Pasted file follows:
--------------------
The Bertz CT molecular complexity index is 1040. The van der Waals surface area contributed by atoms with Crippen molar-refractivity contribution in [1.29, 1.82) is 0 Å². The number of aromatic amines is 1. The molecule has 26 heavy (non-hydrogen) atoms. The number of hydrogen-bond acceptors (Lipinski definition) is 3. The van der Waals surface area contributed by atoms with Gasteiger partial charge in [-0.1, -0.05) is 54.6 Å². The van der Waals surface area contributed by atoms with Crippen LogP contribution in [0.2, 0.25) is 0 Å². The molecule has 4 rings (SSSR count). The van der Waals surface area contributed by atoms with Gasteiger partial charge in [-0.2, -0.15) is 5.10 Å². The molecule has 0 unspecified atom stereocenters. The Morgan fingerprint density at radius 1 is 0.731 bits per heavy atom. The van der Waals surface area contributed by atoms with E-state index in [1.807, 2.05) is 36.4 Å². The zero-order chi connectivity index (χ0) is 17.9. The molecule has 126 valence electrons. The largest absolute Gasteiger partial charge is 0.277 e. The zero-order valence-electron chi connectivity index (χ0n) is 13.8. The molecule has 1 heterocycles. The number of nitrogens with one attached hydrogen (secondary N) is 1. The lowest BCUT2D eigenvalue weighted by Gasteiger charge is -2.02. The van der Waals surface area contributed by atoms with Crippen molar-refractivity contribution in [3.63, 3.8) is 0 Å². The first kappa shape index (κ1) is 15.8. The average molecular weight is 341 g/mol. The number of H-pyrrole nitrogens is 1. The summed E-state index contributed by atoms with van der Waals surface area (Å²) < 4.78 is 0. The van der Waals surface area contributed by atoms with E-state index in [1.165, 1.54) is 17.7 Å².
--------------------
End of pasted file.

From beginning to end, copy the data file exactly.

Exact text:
The Bertz CT molecular complexity index is 1040. The van der Waals surface area contributed by atoms with Crippen molar-refractivity contribution in [1.29, 1.82) is 0 Å². The number of aromatic amines is 1. The molecule has 26 heavy (non-hydrogen) atoms. The number of hydrogen-bond acceptors (Lipinski definition) is 3. The van der Waals surface area contributed by atoms with Gasteiger partial charge in [-0.1, -0.05) is 54.6 Å². The van der Waals surface area contributed by atoms with Crippen LogP contribution in [0.2, 0.25) is 0 Å². The molecule has 4 rings (SSSR count). The van der Waals surface area contributed by atoms with Gasteiger partial charge in [-0.2, -0.15) is 5.10 Å². The molecule has 0 unspecified atom stereocenters. The Morgan fingerprint density at radius 1 is 0.731 bits per heavy atom. The van der Waals surface area contributed by atoms with E-state index in [1.807, 2.05) is 36.4 Å². The zero-order chi connectivity index (χ0) is 17.9. The molecule has 126 valence electrons. The largest absolute Gasteiger partial charge is 0.277 e. The zero-order valence-electron chi connectivity index (χ0n) is 13.8. The molecule has 1 heterocycles. The number of nitrogens with one attached hydrogen (secondary N) is 1. The lowest BCUT2D eigenvalue weighted by Gasteiger charge is -2.02. The van der Waals surface area contributed by atoms with Crippen molar-refractivity contribution in [3.63, 3.8) is 0 Å². The first kappa shape index (κ1) is 15.8. The average molecular weight is 341 g/mol. The number of H-pyrrole nitrogens is 1. The summed E-state index contributed by atoms with van der Waals surface area (Å²) < 4.78 is 0. The van der Waals surface area contributed by atoms with E-state index in [1.165, 1.54) is 17.7 Å².